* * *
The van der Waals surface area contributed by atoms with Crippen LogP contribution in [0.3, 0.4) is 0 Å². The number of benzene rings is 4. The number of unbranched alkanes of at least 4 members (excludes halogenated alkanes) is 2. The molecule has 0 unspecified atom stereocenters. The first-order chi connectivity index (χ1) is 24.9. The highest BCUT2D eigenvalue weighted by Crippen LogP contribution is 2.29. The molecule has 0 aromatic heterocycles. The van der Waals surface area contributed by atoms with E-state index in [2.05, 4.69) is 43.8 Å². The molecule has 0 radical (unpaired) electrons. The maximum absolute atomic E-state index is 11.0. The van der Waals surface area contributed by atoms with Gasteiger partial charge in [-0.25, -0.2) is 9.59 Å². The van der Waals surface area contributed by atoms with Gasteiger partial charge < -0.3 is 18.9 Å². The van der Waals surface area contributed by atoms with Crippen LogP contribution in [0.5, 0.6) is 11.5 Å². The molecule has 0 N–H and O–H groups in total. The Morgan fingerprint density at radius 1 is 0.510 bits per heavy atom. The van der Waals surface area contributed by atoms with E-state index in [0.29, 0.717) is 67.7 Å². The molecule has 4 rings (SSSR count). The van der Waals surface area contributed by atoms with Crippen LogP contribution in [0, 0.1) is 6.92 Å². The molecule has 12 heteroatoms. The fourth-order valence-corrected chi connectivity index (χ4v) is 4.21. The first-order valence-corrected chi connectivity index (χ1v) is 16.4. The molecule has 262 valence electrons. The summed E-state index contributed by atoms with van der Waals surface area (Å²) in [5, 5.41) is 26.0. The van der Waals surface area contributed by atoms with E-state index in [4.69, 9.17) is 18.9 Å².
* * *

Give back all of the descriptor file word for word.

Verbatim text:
The van der Waals surface area contributed by atoms with Crippen LogP contribution in [0.3, 0.4) is 0 Å². The number of benzene rings is 4. The number of unbranched alkanes of at least 4 members (excludes halogenated alkanes) is 2. The molecule has 0 unspecified atom stereocenters. The first-order chi connectivity index (χ1) is 24.9. The highest BCUT2D eigenvalue weighted by Crippen LogP contribution is 2.29. The molecule has 0 aromatic heterocycles. The van der Waals surface area contributed by atoms with E-state index in [2.05, 4.69) is 43.8 Å². The molecule has 0 radical (unpaired) electrons. The maximum absolute atomic E-state index is 11.0. The van der Waals surface area contributed by atoms with Gasteiger partial charge in [-0.25, -0.2) is 9.59 Å². The van der Waals surface area contributed by atoms with Gasteiger partial charge < -0.3 is 18.9 Å². The van der Waals surface area contributed by atoms with Crippen LogP contribution in [0.5, 0.6) is 11.5 Å². The molecule has 0 N–H and O–H groups in total. The Morgan fingerprint density at radius 1 is 0.510 bits per heavy atom. The van der Waals surface area contributed by atoms with E-state index in [0.29, 0.717) is 67.7 Å². The molecule has 4 rings (SSSR count). The van der Waals surface area contributed by atoms with Crippen LogP contribution in [0, 0.1) is 6.92 Å². The molecule has 12 heteroatoms. The fourth-order valence-corrected chi connectivity index (χ4v) is 4.21. The first-order valence-corrected chi connectivity index (χ1v) is 16.4. The molecule has 262 valence electrons. The summed E-state index contributed by atoms with van der Waals surface area (Å²) in [5, 5.41) is 26.0. The van der Waals surface area contributed by atoms with E-state index in [4.69, 9.17) is 18.9 Å².